The two prosecutors who will handle the state’s case against confessed terrorist Anders Behring Breivik said Wednesday they won’t seek a new psychiatric evaluation of him. An earlier evaluation conducted by court-appointed psychiatrists declared Breivik to be insane, and therefore unable to be punished.
Prosecutors Svein Holden and Inga Bejer Engh appear to have accepted the insanity determination, when they delivered their response to the evaluation. Norwegian Broadcasting (NRK) reported that they wrote, in a letter to the court, that they won’t ask for a new psychiatric report.
‘No reason’ to cast more doubt
“We have gone through what has been done in the case and we can’t see any basis for going deeper into it,” Engh stated. “Two experienced court-appointed psychiatrists have made a thorough declaration that been accepted by the forensic medical commission. We see no reason to cast doubt on their stamp of approval.”
They also said that additional doubt about Breivik’s mental state would only be to his advantage. Breivik himself disputed the declaration of insanity, but reportedly has since accepted it on the advice of counsel. Breivik also has reportedly claimed that he wouldn’t submit to further psychiatric examination.
The Oslo City Court had asked both sides in the case against Breivik to say whether they wanted the court to appoint new psychiatrists to evaluate Breivik’s mental state. Breivik’s defense counsel hasn’t asked for a new evaluation either.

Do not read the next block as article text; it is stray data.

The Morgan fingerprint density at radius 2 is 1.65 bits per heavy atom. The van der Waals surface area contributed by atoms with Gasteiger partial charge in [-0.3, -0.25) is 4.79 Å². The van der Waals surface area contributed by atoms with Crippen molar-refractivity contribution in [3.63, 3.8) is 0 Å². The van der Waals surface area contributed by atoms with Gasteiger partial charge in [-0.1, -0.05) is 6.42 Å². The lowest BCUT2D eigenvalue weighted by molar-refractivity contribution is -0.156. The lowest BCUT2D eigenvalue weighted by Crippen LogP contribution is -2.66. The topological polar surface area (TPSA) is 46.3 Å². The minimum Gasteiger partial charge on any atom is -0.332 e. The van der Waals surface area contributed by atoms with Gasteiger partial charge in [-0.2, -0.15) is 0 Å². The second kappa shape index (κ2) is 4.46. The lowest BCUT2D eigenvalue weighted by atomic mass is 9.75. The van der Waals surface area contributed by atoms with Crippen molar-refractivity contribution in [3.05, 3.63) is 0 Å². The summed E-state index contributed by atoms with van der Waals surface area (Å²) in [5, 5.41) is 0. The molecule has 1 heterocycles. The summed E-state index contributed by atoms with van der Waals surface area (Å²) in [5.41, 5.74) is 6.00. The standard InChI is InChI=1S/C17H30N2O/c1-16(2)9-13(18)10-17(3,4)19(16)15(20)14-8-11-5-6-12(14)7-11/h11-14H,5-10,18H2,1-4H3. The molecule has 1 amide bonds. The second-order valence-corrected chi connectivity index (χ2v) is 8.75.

The insanity declaration by psychiatrists Torgeir Husby and Synne Sørheim unleashed huge debate that’s continued for weeks. They concluded Breivik is paranoid schizophrenic and psychotic, meaning he can’t legally be held accountable for his actions that included bombing Norway’s government headquarters in Oslo and carrying out a massacre on an island that was the site of the Labour Party’s summer camp. Breivik killed 77 persons during his roughly three-hour crime spree, which he had carefully planned in advance.
The planning alone, which involved acquiring massive amounts of explosives, building a powerful bomb and strategically plotting the chain of events, prompted massive criticism of the psychiatrists’ declaration. Many witnesses to and victims of Breivik’s attacks contend he was cold and calculated and knew exactly what he was doing. They want to see him imprisoned for the rest of his life.
Several legal experts have said it’s likely Breivik will continue to be held in custody, both in a psychiatric institution and, if ever declared healthy, in prison. His trial begins on April 16.
Views and News from Norway/Nina Berglund
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